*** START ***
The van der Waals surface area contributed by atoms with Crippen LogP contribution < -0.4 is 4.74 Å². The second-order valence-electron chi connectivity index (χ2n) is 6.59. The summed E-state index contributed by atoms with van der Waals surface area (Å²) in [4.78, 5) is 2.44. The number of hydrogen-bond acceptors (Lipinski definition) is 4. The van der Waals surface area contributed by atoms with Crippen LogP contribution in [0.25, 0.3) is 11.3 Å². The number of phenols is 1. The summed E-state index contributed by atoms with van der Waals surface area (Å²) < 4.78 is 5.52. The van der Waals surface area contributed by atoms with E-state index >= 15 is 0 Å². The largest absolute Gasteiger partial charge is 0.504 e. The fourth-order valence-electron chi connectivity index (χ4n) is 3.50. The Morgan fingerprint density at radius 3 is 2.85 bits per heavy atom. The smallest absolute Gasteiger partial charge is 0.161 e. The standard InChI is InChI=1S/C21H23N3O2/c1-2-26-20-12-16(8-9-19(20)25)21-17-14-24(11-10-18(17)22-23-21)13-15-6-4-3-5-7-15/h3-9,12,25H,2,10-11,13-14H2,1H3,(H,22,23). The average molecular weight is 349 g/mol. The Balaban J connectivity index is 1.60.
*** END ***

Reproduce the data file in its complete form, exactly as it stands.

The van der Waals surface area contributed by atoms with Crippen LogP contribution < -0.4 is 4.74 Å². The second-order valence-electron chi connectivity index (χ2n) is 6.59. The summed E-state index contributed by atoms with van der Waals surface area (Å²) in [4.78, 5) is 2.44. The number of hydrogen-bond acceptors (Lipinski definition) is 4. The van der Waals surface area contributed by atoms with Crippen LogP contribution in [0.25, 0.3) is 11.3 Å². The number of phenols is 1. The summed E-state index contributed by atoms with van der Waals surface area (Å²) < 4.78 is 5.52. The van der Waals surface area contributed by atoms with E-state index >= 15 is 0 Å². The largest absolute Gasteiger partial charge is 0.504 e. The fourth-order valence-electron chi connectivity index (χ4n) is 3.50. The Morgan fingerprint density at radius 3 is 2.85 bits per heavy atom. The smallest absolute Gasteiger partial charge is 0.161 e. The standard InChI is InChI=1S/C21H23N3O2/c1-2-26-20-12-16(8-9-19(20)25)21-17-14-24(11-10-18(17)22-23-21)13-15-6-4-3-5-7-15/h3-9,12,25H,2,10-11,13-14H2,1H3,(H,22,23). The average molecular weight is 349 g/mol. The Balaban J connectivity index is 1.60.